22 October 2014

Stopping over in Dubai

I’d transited Dubai before – who hasn’t if you’ve flown Emirates? – but never bothered to stop over. I figured the place was worth a look and that a little luxury would be a nice treat after 10 days in much-less-than-4-star accommodation in Tanzania, so I booked in for two two-night stops, one each end of my Tanzania trip. Here’s what I got up to.


When I arrived for my first stopover in mid August 2014, Dubai was looking very hazy after a few recent days of strong winds coming from the desert. You could almost taste the sand and grit in the air and it didn’t make for great photos. I’m no mall monkey (hate the places!), nor do I like lounging by the swimming pool, so I’d booked an afternoon city tour, possibly not my best-ever idea considering the temperatures were in the forties (that’s degrees Celsius) but it seemed the best way to get a look around and the tour agency promised a ‘spectacular city’.

After picking up passengers at various hotels and our very chatty Indian tour guide, we headed round the city’s tourist sights. A lot of the impressive skyscrapers we just whizzed past on the bus so if you weren’t on the right side, you missed them. And the bus’s windows weren’t the cleanest for shooting through glass either. We zoomed past Burj Khalifa but I had a distant view of that from my hotel room. The view wasn’t pretty but I could at least get a snap of the world’s tallest building and tallest man-made structure, a real sky scraper at 829.8m (2722 feet) high. According to our tour guide, the top 30 floors are uninhabitable as the tower sways something like 1.5 metres at the top in high winds. Not my idea of a fun ride!


We stopped briefly at one of the Umm Suqeim beaches though they weren’t looking pretty either, with ‘beach nourishment’ underway, but we were able to grab a photo of a former world leader, Burj Al Arab, now the world’s third tallest building and, supposedly, a seven-star hotel.

On to a very different example of Dubai’s modern architecture, the Jumeira Mosque – this is another building my tour blurb labelled spectacular but, having recently been to the Hassan II Mosque in Casablanca,  I can’t be so generous in my praise. It was certainly a fine example of Islamic architecture, and I’m a big fan of those arches, cupolas and minarets.

We whizzed by the beach palaces of various sheiks, including, apparently ‘the ancient, beautifully restored house of Sheikh Saeed, the grandfather of the present Ruler of Dubai’, which ‘is housed in the 180-year-old Al Fahidi Fort’. And we drove through the ‘Bastakia region which has wind towered houses’ that are ‘still standing as a reminder of the graceful and resourceful architecture that predated the arrival of electricity and air-conditioning’.

We stopped for 30 minutes at the Dubai Museum. This was an interesting, if rather small museum, with some fascinating displays and artefacts, in particular highlighting Dubai’s historical links with trading and pearl diving. I could have lingered longer here but we were on a schedule and the best bit of the tour was next, a short ride on an abra, one of the old wooden water taxis that still ferries commuters back and forth across Dubai Creek. The breeze and slight water spray were refreshing and the ride was fun.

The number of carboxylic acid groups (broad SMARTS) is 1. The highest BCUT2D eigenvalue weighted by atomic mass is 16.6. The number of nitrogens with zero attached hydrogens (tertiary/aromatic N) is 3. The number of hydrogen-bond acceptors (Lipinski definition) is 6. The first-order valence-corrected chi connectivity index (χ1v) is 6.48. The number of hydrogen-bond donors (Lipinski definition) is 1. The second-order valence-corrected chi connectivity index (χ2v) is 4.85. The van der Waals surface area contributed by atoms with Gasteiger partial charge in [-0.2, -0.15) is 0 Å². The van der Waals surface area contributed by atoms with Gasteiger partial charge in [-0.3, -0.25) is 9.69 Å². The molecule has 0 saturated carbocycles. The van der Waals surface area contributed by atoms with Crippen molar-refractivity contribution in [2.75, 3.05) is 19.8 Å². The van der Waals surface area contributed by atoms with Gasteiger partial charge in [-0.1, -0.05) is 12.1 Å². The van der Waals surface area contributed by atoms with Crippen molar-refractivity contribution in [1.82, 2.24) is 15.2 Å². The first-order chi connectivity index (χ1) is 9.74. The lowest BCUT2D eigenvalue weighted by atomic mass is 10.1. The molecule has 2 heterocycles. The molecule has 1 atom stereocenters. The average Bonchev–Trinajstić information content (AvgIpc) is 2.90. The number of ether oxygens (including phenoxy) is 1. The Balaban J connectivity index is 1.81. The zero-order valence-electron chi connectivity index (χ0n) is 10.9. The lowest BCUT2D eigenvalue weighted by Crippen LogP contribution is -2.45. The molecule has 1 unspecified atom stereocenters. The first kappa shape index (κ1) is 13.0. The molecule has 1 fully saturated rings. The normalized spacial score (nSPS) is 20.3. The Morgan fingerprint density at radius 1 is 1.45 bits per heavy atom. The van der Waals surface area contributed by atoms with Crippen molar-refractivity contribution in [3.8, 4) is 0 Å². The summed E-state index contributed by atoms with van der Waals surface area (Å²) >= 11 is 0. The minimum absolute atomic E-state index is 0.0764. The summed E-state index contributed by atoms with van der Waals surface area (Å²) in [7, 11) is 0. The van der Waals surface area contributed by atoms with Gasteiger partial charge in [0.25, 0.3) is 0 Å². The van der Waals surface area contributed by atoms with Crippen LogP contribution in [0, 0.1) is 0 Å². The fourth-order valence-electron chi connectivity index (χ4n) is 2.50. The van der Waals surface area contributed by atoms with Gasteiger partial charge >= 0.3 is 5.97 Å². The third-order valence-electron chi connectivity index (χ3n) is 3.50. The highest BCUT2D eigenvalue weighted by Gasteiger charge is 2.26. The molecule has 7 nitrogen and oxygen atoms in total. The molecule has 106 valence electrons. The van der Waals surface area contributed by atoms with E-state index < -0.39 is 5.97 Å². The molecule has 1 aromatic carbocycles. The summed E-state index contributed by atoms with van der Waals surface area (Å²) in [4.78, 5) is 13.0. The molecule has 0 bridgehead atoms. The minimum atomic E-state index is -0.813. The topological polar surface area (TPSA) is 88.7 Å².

The tour finished with a short introduction to the spice souk and a wander round the gold souk. When you’ve seen the souks in cities like Tunis, Marrakech and Istanbul, those in Dubai are, quite frankly, disappointing – while the other tourists shopped, I opted for a cold drink.

The spice souk at left and gold souk on the right
Later that evening, I went on a two-hour dinner cruise on one of the many traditional wooden dhows that now sail back and forth along Dubai Creek each night. My tour blurb promised ‘a truly romantic evening’ but, as I was travelling alone amongst a mixed complement of couples and family groups, I was seated separately at my own table. I didn’t mind that though as the buffet of international dishes was delicious, served downstairs in the air-conditioned cabin, and the slight breeze while sitting on the upstairs deck was very pleasant. The waterfront wasn’t as spectacular as we were promised – the prettiest lights were on the many other brightly illuminated dhows that continuously floated by.


During my second stopover, my only tourist outing was for a so-called ‘desert safari with dune dinner’. This proved to be a stomach-churning roller-coaster 4-wheel-drive ride up and down the sand dunes about an hour outside the city, designed for young thrill-seekers who don’t mind taking their life in their hands while the drivers compete to see who can tackle the steepest-angled slopes. I was not impressed by their dangerous antics and felt so sick that I didn’t eat a bite of the apparently sumptuous Arabian-style barbeque. Nor did I enjoy the dancing that accompanied the dinner, with the rather creepy older-male tourists leering and slobbering over the scantily clad belly dancers gyrating their body parts. I was never more glad to get back to my hotel room.

So, my opinion of Dubai? Well, as you've probably gathered by now, I’m not sure I’d call the city spectacular – a few of the buildings are pretty impressive but the stopovers were bloody expensive for what I got, I think I would get bored with the place fairly quickly and it was just too damn hot. I won’t bother stopping there again but, if you find air-conditioned malls and shopping exciting, you might like to give it a try.